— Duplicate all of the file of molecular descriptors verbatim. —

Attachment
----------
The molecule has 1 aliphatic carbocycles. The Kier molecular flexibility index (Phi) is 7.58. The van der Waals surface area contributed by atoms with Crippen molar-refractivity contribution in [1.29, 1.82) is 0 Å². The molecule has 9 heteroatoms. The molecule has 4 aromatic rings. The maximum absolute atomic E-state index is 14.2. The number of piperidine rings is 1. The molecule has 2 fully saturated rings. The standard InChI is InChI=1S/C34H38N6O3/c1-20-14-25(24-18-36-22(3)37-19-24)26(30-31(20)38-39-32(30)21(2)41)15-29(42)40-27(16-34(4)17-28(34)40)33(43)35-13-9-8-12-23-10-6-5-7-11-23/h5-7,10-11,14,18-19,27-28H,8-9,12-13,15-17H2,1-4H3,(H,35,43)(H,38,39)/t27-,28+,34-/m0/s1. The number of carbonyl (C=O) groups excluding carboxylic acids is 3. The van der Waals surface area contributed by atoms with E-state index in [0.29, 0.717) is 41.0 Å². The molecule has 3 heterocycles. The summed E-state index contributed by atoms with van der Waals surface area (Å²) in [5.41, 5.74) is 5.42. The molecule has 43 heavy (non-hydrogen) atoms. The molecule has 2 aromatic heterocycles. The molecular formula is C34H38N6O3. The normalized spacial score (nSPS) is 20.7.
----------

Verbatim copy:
The molecule has 1 aliphatic carbocycles. The Kier molecular flexibility index (Phi) is 7.58. The van der Waals surface area contributed by atoms with Crippen molar-refractivity contribution in [1.29, 1.82) is 0 Å². The molecule has 9 heteroatoms. The molecule has 4 aromatic rings. The maximum absolute atomic E-state index is 14.2. The number of piperidine rings is 1. The molecule has 2 fully saturated rings. The standard InChI is InChI=1S/C34H38N6O3/c1-20-14-25(24-18-36-22(3)37-19-24)26(30-31(20)38-39-32(30)21(2)41)15-29(42)40-27(16-34(4)17-28(34)40)33(43)35-13-9-8-12-23-10-6-5-7-11-23/h5-7,10-11,14,18-19,27-28H,8-9,12-13,15-17H2,1-4H3,(H,35,43)(H,38,39)/t27-,28+,34-/m0/s1. The number of carbonyl (C=O) groups excluding carboxylic acids is 3. The van der Waals surface area contributed by atoms with E-state index in [0.29, 0.717) is 41.0 Å². The molecule has 3 heterocycles. The summed E-state index contributed by atoms with van der Waals surface area (Å²) in [5.41, 5.74) is 5.42. The molecule has 43 heavy (non-hydrogen) atoms. The molecule has 2 aromatic heterocycles. The molecular formula is C34H38N6O3. The normalized spacial score (nSPS) is 20.7.